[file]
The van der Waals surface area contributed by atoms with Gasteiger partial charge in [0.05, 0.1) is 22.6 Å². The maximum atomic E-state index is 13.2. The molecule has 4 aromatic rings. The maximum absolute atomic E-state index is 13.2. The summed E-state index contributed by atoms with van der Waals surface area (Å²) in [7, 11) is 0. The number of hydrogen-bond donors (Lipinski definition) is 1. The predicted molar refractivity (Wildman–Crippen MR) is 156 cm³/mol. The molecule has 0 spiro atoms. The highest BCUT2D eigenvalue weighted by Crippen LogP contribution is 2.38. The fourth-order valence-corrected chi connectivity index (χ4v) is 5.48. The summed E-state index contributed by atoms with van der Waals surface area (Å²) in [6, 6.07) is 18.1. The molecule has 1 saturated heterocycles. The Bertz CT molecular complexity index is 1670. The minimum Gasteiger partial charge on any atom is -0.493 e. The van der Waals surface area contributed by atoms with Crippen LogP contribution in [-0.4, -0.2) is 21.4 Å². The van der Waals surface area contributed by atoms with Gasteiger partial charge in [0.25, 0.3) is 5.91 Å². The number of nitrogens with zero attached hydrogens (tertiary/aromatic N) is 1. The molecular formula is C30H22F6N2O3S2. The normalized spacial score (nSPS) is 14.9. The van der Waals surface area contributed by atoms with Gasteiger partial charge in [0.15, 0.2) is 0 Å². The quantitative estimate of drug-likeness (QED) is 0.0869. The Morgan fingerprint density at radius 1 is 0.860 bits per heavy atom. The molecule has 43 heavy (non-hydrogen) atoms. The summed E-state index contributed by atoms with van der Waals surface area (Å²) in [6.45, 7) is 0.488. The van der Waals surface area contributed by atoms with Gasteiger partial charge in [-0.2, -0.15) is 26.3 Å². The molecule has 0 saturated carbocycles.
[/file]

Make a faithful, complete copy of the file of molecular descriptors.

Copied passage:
The van der Waals surface area contributed by atoms with Gasteiger partial charge in [0.05, 0.1) is 22.6 Å². The maximum atomic E-state index is 13.2. The molecule has 4 aromatic rings. The maximum absolute atomic E-state index is 13.2. The summed E-state index contributed by atoms with van der Waals surface area (Å²) in [7, 11) is 0. The number of hydrogen-bond donors (Lipinski definition) is 1. The predicted molar refractivity (Wildman–Crippen MR) is 156 cm³/mol. The molecule has 0 spiro atoms. The highest BCUT2D eigenvalue weighted by Crippen LogP contribution is 2.38. The fourth-order valence-corrected chi connectivity index (χ4v) is 5.48. The summed E-state index contributed by atoms with van der Waals surface area (Å²) in [6, 6.07) is 18.1. The molecule has 1 saturated heterocycles. The Bertz CT molecular complexity index is 1670. The minimum Gasteiger partial charge on any atom is -0.493 e. The van der Waals surface area contributed by atoms with Crippen LogP contribution in [-0.4, -0.2) is 21.4 Å². The van der Waals surface area contributed by atoms with Gasteiger partial charge in [0.25, 0.3) is 5.91 Å². The number of nitrogens with zero attached hydrogens (tertiary/aromatic N) is 1. The molecular formula is C30H22F6N2O3S2. The normalized spacial score (nSPS) is 14.9. The van der Waals surface area contributed by atoms with Gasteiger partial charge in [0.15, 0.2) is 0 Å². The quantitative estimate of drug-likeness (QED) is 0.0869. The Morgan fingerprint density at radius 1 is 0.860 bits per heavy atom. The molecule has 43 heavy (non-hydrogen) atoms. The summed E-state index contributed by atoms with van der Waals surface area (Å²) in [6.45, 7) is 0.488. The van der Waals surface area contributed by atoms with Gasteiger partial charge in [-0.2, -0.15) is 26.3 Å². The molecule has 0 saturated carbocycles.